911 calls show anguish and tension in Conn. school

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Within 11 minutes of entering the school, Lanza had fatally shot 20 children and six educators with a semi-automatic rifle.  Lanza also killed his mother in their Newtown home before driving to the school. He committed suicide as police closed in.

Newtown police officers arrived at the school within four minutes of the first 911 call, but nearly six more minutes passed before they entered the building while they sorted out concerns over a possible second shooter, according to a prosecutor’s report issued last week.

It’s not clear whether the delay made a difference because Lanza killed himself one minute after the first officer arrived on the scene, according to the report.

In one of the recordings released Wednesday, dispatchers were heard making three calls to Connecticut state police that apparently rang unanswered.

But state police had already been dispatched to the school by the time those calls were made, according to a timeline and call log supplied by Newtown officials.

In all, seven recordings of landline calls from inside the school to Newtown police were posted Wednesday. Calls that were routed to state police are the subject of a separate, pending freedom of information request by the AP.

“We all understand why some people have strong feelings about the release of these tapes. This was a horrible crime,” said Kathleen Carroll, AP executive editor and senior vice president.

“It’s important to remember, though, that 911 tapes, like other police documents, are public records. Reviewing them is a part of normal newsgathering in a responsible news organization.”

Christina Hassinger, the daughter of slain Sandy Hook principal Dawn Hochsprung, praised the efforts of Thorne and the teachers who protected their students.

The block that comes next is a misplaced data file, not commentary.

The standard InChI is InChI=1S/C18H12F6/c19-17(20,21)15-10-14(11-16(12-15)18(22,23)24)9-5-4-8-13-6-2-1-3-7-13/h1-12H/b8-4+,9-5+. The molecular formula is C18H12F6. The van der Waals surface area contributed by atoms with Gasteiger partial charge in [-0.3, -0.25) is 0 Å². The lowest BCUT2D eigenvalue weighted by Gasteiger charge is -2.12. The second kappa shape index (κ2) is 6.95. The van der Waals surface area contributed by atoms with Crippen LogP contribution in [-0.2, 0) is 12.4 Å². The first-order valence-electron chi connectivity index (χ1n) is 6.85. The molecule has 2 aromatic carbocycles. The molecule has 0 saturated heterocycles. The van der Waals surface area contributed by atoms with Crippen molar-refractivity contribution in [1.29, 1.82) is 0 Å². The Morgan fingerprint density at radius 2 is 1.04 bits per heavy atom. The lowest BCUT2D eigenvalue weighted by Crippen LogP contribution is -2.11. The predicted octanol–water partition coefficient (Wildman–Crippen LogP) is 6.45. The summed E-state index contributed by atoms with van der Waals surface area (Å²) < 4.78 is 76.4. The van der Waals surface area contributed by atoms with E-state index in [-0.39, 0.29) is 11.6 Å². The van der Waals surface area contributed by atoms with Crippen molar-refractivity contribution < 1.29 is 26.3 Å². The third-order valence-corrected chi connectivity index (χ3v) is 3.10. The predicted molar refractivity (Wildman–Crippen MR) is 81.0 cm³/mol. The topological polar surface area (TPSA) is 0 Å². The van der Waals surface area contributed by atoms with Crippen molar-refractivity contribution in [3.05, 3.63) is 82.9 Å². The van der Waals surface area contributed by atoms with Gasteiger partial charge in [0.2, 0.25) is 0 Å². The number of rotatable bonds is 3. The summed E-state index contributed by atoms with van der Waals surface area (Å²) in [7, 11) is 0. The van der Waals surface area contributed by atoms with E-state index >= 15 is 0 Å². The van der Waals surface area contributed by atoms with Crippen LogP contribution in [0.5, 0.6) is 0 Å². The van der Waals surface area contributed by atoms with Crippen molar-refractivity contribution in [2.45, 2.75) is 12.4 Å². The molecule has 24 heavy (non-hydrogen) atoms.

“The ability of the Sandy Hook teachers to keep calm in order to reassure their students during the most frightening time of their young lives was amazing. My mom would be proud,” Hassinger said.

Teresa Rousseau, whose daughter Lauren was among the six educators killed, said she hadn’t listened to the tapes: “The way we keep our sanity is to start ignoring this stuff.”

Rousseau, an editor at the Danbury News-Times, said there was no need to play the tapes on the radio or television.

“I think there’s a big difference between secrecy and privacy,” she said. “We have these laws so government isn’t secret, not so we’re invading victims’ privacy.”

On the day of the shooting, the AP requested 911 calls and police reports, as it and other news organizations routinely do in their newsgathering.

The prosecutor in charge of the Newtown investigation, State’s Attorney Stephen Sedensky III, argued that releasing the tapes could cause pain for the victims’ families, hurt the investigation, subject witnesses to harassment and violate the rights of survivors who deserve special protection as victims of child abuse.

A state judge dismissed those arguments last week.

Releasing the recordings will “allow the public to consider and weigh what improvements, if any, should be made to law enforcement’s response to such incidents,” Superior Court Judge Eliot Prescott said.

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Gillum reported from Washington. Associated Press writers Pat Eaton-Robb in Hartford and John Christoffersen in New Haven also contributed to this report.

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